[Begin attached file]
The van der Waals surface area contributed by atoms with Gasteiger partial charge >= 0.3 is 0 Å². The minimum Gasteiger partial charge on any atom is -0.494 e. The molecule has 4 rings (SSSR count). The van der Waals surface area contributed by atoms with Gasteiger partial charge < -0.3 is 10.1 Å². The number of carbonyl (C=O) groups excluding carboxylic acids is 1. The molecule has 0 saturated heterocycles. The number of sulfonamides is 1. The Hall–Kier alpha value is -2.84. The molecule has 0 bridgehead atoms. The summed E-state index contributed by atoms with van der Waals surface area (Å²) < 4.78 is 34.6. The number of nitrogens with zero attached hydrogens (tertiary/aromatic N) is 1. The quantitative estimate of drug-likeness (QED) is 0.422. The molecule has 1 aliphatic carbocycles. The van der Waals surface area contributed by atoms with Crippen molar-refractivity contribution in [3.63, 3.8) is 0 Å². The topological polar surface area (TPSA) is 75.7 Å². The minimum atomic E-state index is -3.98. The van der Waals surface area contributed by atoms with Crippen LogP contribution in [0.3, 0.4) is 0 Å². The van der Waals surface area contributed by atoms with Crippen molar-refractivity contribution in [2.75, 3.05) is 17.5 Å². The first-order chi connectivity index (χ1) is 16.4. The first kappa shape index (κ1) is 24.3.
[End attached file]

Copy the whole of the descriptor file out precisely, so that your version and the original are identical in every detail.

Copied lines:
The van der Waals surface area contributed by atoms with Gasteiger partial charge >= 0.3 is 0 Å². The minimum Gasteiger partial charge on any atom is -0.494 e. The molecule has 4 rings (SSSR count). The van der Waals surface area contributed by atoms with Gasteiger partial charge < -0.3 is 10.1 Å². The number of carbonyl (C=O) groups excluding carboxylic acids is 1. The molecule has 0 saturated heterocycles. The number of sulfonamides is 1. The Hall–Kier alpha value is -2.84. The molecule has 0 bridgehead atoms. The summed E-state index contributed by atoms with van der Waals surface area (Å²) < 4.78 is 34.6. The number of nitrogens with zero attached hydrogens (tertiary/aromatic N) is 1. The quantitative estimate of drug-likeness (QED) is 0.422. The molecule has 1 aliphatic carbocycles. The van der Waals surface area contributed by atoms with Crippen molar-refractivity contribution in [3.63, 3.8) is 0 Å². The topological polar surface area (TPSA) is 75.7 Å². The minimum atomic E-state index is -3.98. The van der Waals surface area contributed by atoms with Crippen LogP contribution in [0.3, 0.4) is 0 Å². The van der Waals surface area contributed by atoms with Crippen molar-refractivity contribution in [2.75, 3.05) is 17.5 Å². The first-order chi connectivity index (χ1) is 16.4. The first kappa shape index (κ1) is 24.3.